Ramos: When I think of doctors the first thing I think of is practicing doctors, people who practice medicine. That sort of seems disrespectful to what you're doing, because you are also practicing medicine, albeit in a different way. Do you notice a bit of a stigma toward doctors who research instead of perform surgeries or practice in other ways?

Dr. Greenberg: So I would say within the discipline research is very well respected, but I think it's also important to keep your hands in it clinically. For a variety of reasons I did take some time off from my clinical practice to focus on my research, but since going back and starting my clinical practice again I think it is important to continue to practice medicine so that you can really understand the problems to ask from a research standpoint. And the way that I do that to make sure that I am safe and I'm able to keep up with the most recent evidence is I keep my practice confined to breast cancer so that it's one disease, it's a limited number of procedures, and I'm able to feel very confident in what I do clinically but also be able to protect my time to do research. But I think that that struggle between research and clinical practice is one that a lot of people really struggle with, finding that balance.

Ramos: Are there other researchers that you work with in your clinical practice or do you like to do your own research yourself?

Dr. Greenberg: Oh no, my research is very collaborative. So, I collaborate with people in the school of the engineering, I collaborate with people in the school of education, I collaborate with people in biostatistics and informatics, in population sciences, in the department of medicine. That's sort of locally here, and then I also have a network of people that I work with nationally. I have a grant with folks at the University of Michigan, and I'm very involved with the Alliance for Clinical Trials in Oncology, which is one of the NCI Cancer Cooperative groups.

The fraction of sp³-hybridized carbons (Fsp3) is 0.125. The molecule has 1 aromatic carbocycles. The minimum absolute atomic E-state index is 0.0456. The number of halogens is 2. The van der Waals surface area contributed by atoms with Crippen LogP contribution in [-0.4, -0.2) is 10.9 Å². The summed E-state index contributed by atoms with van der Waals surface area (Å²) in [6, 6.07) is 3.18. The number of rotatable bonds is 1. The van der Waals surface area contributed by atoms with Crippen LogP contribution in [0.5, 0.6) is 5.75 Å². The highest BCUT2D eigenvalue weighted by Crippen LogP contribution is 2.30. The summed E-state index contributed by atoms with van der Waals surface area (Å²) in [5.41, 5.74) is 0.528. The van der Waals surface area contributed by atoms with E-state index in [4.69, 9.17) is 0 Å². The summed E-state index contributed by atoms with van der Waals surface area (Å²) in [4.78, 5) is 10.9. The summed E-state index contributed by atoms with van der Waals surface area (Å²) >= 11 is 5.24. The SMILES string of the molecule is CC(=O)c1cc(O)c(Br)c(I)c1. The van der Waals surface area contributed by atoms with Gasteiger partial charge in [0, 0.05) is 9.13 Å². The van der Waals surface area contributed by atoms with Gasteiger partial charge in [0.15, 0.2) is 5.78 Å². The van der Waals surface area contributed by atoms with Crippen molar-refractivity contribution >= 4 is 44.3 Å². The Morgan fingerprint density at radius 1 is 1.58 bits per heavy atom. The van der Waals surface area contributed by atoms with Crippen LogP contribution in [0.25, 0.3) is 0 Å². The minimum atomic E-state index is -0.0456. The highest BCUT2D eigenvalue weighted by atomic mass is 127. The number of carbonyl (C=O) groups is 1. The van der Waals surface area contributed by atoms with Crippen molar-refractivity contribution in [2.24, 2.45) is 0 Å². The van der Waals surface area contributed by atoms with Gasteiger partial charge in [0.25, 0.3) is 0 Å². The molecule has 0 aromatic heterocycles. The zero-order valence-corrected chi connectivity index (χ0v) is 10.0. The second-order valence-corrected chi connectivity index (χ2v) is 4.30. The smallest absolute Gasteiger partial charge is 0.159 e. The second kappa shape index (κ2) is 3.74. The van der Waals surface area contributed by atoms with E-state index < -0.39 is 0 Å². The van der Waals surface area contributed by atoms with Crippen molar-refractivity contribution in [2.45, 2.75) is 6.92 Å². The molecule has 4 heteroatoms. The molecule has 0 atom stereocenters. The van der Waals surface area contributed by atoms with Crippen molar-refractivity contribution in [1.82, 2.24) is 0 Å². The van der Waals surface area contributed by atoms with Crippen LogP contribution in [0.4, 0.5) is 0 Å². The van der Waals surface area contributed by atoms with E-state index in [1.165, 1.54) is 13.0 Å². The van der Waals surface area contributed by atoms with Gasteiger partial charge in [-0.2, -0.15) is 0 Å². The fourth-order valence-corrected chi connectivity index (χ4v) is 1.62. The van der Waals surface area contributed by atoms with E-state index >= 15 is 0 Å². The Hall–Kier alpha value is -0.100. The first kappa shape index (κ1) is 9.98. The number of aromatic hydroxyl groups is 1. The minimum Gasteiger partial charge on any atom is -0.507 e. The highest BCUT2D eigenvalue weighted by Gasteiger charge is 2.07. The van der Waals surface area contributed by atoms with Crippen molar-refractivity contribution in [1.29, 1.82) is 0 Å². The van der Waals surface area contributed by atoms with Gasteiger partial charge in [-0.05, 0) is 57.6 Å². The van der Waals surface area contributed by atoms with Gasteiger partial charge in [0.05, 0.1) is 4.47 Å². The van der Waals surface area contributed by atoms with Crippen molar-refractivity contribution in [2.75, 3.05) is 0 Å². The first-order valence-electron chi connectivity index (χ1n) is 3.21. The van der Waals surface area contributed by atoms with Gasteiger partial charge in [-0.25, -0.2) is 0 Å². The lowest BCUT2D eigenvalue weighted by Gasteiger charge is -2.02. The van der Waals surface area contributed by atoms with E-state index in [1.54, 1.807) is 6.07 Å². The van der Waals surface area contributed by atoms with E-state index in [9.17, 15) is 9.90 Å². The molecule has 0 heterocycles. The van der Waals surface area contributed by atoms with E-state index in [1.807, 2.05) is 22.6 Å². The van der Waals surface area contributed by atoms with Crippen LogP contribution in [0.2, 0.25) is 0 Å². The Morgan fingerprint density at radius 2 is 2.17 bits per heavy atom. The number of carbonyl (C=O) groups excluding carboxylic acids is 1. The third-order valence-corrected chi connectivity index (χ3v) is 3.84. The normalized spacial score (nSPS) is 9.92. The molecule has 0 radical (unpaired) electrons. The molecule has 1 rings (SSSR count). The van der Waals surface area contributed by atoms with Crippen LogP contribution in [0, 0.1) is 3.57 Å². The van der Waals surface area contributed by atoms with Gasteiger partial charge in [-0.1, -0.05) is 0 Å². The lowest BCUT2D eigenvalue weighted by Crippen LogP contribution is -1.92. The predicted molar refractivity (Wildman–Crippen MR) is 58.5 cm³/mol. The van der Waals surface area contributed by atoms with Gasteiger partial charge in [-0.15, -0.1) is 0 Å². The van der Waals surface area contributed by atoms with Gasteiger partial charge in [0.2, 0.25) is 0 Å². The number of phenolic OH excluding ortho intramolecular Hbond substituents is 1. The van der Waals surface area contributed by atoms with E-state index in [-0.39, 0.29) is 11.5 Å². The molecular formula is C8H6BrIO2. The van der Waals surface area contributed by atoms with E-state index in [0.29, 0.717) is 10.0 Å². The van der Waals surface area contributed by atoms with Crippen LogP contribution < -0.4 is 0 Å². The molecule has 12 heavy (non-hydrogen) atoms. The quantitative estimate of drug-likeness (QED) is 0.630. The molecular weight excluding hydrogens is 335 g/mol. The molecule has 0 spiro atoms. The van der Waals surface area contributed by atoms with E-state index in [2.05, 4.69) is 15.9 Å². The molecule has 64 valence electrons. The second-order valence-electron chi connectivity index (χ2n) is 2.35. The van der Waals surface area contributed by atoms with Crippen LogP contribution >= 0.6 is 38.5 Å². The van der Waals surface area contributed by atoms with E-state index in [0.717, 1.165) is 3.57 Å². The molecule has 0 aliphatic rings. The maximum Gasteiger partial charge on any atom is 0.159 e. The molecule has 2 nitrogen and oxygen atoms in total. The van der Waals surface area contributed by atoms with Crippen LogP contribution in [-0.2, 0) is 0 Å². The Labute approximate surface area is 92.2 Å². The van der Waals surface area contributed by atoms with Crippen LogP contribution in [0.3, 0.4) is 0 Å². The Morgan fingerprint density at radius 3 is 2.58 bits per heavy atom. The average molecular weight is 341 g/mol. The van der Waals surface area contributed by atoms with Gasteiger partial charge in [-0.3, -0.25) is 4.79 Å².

Ramos: OK, and is that sort of wide-ranging networking and helping out something that's ubiquitous, or is that something you'd like to see done more?

Dr. Greenberg: I think it's something that's starting to be done more. I think this concept of "big science" or "team science" is something that has gained a lot of traction, and I think NIH and other funding agencies really recognize the importance of these types of multidisciplinary collaborations, so I think that it's critical for sort of advancement that we learn to work across silos and across disciplinary lines. Would I say that it's the way the majority of people approach science? No, the majority of people that do kind of funded scientific research probably have at least a couple of collaborators. I probably have a bigger network than your average surgeon who does research, but I definitely think it's something that we are increasingly doing and I would love to see more of.

Please come back soon for part 2 of our interview with Dr. Greenberg, where she discusses her work with Google Glass in-depth.